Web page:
The Atmosphere and Air Pollution
The atmosphere is composed of layers as shown in the diagrams below:
The stratosphere is the layer above the troposphere. Here the temperature increases slightly versus height.
Contained in the lower part of the stratosphere is the ozone layer.
This ozone absorbs ultraviolet (UV) radiation:
O3 + hν → O2 + O → O3
Thus the ozone protects the Earth from dangerous ultraviolet radiation. If it wasn't for this layer life could not exist -- too much radiation would reach the surface.
In the thermosphere, the temperature starts to increase again due to solar radiation.
An important part of the thermosphere is the ionosphere, a region where the solar radiation is strong enough to split electrons off atoms to form ions.
A spectacular aspect of the ionosphere are the auroras
Another important aspect of the ionosphere is that it allows radio waves to travel long distances. The waves refract off the ionosphere directing them back to Earth.
The numbers in the diagram consider a dry atmosphere. Water vapor accounts for 0-4%.
- Primary air pollutants
- pollutants emitted directly
- Secondary air pollutants
- pollutants created from reactions between primary air pollutants
- Criteria air pollutants
- 6 pollutants regulated by the US Environmental Protection Agency (USEPA)
- carbon monoxide
- particulate matter
- sulfur dioxide
- nitrogen dioxide
Sulfur Dioxide and Acid Rain
Sulfur is oxidized to sulfur dioxide:
- S + O2 → SO2
This can then be combined with water in the atmosphere to form sulfur dioxide:
- 2SO2 + O2 + 2H2O → H2SO4
- burning of sulfur-containing compounds including coal and oil
- smelting of metal ores
- Cu2S + O2 → 2Cu + SO2 (metal ore)
- Absorbed by moist respiratory tissue causing restriction of airway
- - especialy severe in people with asthma
- Acid Deposition
The fallout of sulfuric acid either in rain or as dry particles is called acid deposition or, more commonly, acid rain.
- Destruction of concrete and stone structures
- Acidification of forests, rivers, and lakes
- Some lakes have natural buffering, but many do not.
- Acidified water causes death of fish and other organisms. It also causes damage to trees and other plants.
Nitrogen dioxide, ozone, and smog
Nitric oxide (NO) and nitrogen dioxide (NO2) are formed from high temperature combustion. 
- low temperature combustion: CH4 + O2 + N2 → CO2 + H2O + N2
- high temperature combustion:
- CH4 + O2 + N2 → CO2 + H2O + NO
- NO + O2 → NO2
- high temperature combustion:
Nitric oxide and nitrogen dioxide are together called NOx (read as nox).
- lung irritation
- increases susceptibility to lung disease
Nitrogen dioxide reacts with sunlight to form nitric oxide and atomic oxygen. This oxygen reacts quickly with molecular oxygen (O2) to form ozone. Ozone can then react with nitric oxide to regenerate nitrogen dioxide.
NO2 + hν → NO + O
O + O2 → O3
O3 + NO → NO2 + O2
Note The ozone formed here is tropospheric ozone ("bad ozone"), not to be confused with stratospheric ozone ("good ozone")
- lung problems
- eye irritation
- damage to plants and trees
Tropospheric ozone reacts with organic chemicals to produce photochemical smog.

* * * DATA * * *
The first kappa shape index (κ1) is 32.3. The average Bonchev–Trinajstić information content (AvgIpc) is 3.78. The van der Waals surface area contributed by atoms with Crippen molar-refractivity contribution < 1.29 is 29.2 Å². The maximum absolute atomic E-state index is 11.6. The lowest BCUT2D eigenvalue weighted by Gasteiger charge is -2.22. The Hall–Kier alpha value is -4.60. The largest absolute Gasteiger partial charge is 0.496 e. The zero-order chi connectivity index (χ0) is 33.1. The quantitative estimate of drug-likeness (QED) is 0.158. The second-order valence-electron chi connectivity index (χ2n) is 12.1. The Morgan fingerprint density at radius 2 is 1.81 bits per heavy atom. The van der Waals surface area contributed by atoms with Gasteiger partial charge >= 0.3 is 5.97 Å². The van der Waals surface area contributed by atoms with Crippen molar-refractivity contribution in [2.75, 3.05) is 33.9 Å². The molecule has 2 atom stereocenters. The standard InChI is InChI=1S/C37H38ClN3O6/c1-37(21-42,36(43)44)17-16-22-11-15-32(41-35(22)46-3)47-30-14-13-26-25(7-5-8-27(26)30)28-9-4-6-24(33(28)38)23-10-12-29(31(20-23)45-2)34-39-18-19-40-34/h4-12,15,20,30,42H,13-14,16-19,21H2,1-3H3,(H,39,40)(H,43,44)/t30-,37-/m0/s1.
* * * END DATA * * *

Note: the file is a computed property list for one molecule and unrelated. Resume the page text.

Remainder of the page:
Smog is a toxic soup of NOx, ozone, peroxyacyl nitrates (PANs), aldehydes, and other organic chemicals.
Under certain conditions a layer of warm air can occur above cold air. This causes any pollutants to be trapped and not dispersed.
A good animation of thermal inversion can be found here.
Particulate matter (PM) and Aerosols
Small solid and liquid particles which remain suspended in the atmosphere.
Sizes are up to 10 micrometers in diameter.
- dust from construction, agriculture, and roads
- forest fires
- burning of solid and liquids -- especially from coal, wood, and diesel fuel
- clearing of land for agriculture
- The small particles can get trapped in the lining of the lung causing irritation, inflammation, or cancer
- Silicosis (silica dust)
- Black Lung disease (coal dust)
- Polynuclear aromatic hydrocarbons (PAH))
Toxic air pollutants
Carbon Monoxide (CO)
Source: incomplete burning of organic materials
- complete combustion: CH4 + 2O2 → CO2 + 2H2O
- incomplete combustion: CH4 + 1.5O2 → CO + 2H2O
Effects: binds with hemoglobin to form carboxyhemoglobin. This carboxyhemoglobin cannot transfer oxygen to the cells.
- leaded gasoline
- memory loss
- learning difficulties
- nervous system damage
- damage to bones and kidneys
- accumulative poison
- burning of coal
- small-scale gold mining
- mental effects ("mad-hatter's" disease)
- kidney disease
Volatile Organic Compounds (VOC's)
- Organic compounds which rapidly evaporate.
- formaladehyde (from building materials)
varies widely depending on substance
- eye, nose, and throat irritation
- dizziness and headaches
- damage to liver, kidney, and nervous system
- actual toxicity varies widely
Indoor Air Pollution
- Naturally radioactive gas. A decay product of radium (which is a decay product of uranium). Uranium and radium can be found naturally in some rocks especially granite. Radon can then enter houses built on such rocks.
- lung cancer (due to alpha radiation)
As stated above, the stratosphere contains a layer of ozone which protects the Earth from dangerous ultraviolet radiation.
Chlorinated and brominated hydrocarbons can travel unreacted up to the stratosphere. The most important of these are the chlorofluorocarbons (CFC's).
CCl3F + hν → CCl2F + Cl
This free chlorine then reacts with the ozone.
Cl + O3 → ClO + O2
ClO + O → Cl + O2
net O3 + O → O2 + O2
This depletes the amount of ozone present.
In the 1980's, it was found the ozone layer was thinning. In 1987 a treaty called the Montreal Protocol was signed.
It bans the use of chlorofluorocarbons (CFCs). This has stabilized the ozone layer.
- ↑ For simplicity the following equations are not balanced